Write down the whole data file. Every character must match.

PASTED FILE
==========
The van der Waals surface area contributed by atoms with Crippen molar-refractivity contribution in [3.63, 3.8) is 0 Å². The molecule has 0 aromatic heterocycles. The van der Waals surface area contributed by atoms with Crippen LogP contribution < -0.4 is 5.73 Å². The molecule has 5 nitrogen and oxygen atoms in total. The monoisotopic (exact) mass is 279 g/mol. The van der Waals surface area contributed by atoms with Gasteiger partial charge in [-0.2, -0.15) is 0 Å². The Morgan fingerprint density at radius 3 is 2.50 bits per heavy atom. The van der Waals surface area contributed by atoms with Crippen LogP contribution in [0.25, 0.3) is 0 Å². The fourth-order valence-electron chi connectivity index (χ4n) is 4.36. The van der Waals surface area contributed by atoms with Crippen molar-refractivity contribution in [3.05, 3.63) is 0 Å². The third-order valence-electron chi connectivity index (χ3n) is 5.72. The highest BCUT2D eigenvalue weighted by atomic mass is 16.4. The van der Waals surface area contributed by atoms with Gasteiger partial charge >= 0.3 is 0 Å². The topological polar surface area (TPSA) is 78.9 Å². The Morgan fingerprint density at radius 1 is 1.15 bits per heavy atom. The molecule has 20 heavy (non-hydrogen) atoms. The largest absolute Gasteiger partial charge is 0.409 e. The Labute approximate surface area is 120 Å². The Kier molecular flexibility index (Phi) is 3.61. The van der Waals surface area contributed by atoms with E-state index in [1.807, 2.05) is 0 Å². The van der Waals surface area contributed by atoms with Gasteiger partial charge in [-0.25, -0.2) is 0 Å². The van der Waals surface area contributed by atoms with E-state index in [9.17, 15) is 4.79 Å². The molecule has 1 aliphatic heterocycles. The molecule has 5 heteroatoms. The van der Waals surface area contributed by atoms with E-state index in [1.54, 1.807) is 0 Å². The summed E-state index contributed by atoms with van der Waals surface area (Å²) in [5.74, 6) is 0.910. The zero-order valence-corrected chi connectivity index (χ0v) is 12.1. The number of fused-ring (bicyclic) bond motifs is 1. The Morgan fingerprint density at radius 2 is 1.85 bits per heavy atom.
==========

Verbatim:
The van der Waals surface area contributed by atoms with Crippen molar-refractivity contribution in [3.63, 3.8) is 0 Å². The molecule has 0 aromatic heterocycles. The van der Waals surface area contributed by atoms with Crippen LogP contribution < -0.4 is 5.73 Å². The molecule has 5 nitrogen and oxygen atoms in total. The monoisotopic (exact) mass is 279 g/mol. The van der Waals surface area contributed by atoms with Gasteiger partial charge in [-0.2, -0.15) is 0 Å². The Morgan fingerprint density at radius 3 is 2.50 bits per heavy atom. The van der Waals surface area contributed by atoms with Crippen LogP contribution in [0.25, 0.3) is 0 Å². The fourth-order valence-electron chi connectivity index (χ4n) is 4.36. The van der Waals surface area contributed by atoms with Crippen molar-refractivity contribution in [3.05, 3.63) is 0 Å². The third-order valence-electron chi connectivity index (χ3n) is 5.72. The highest BCUT2D eigenvalue weighted by atomic mass is 16.4. The van der Waals surface area contributed by atoms with Gasteiger partial charge >= 0.3 is 0 Å². The topological polar surface area (TPSA) is 78.9 Å². The Morgan fingerprint density at radius 1 is 1.15 bits per heavy atom. The molecule has 20 heavy (non-hydrogen) atoms. The largest absolute Gasteiger partial charge is 0.409 e. The Labute approximate surface area is 120 Å². The Kier molecular flexibility index (Phi) is 3.61. The van der Waals surface area contributed by atoms with E-state index in [1.807, 2.05) is 0 Å². The van der Waals surface area contributed by atoms with Gasteiger partial charge in [-0.25, -0.2) is 0 Å². The van der Waals surface area contributed by atoms with E-state index in [9.17, 15) is 4.79 Å². The molecule has 1 aliphatic heterocycles. The molecule has 5 heteroatoms. The van der Waals surface area contributed by atoms with E-state index in [1.54, 1.807) is 0 Å². The summed E-state index contributed by atoms with van der Waals surface area (Å²) in [5.74, 6) is 0.910. The zero-order valence-corrected chi connectivity index (χ0v) is 12.1. The number of fused-ring (bicyclic) bond motifs is 1. The Morgan fingerprint density at radius 2 is 1.85 bits per heavy atom.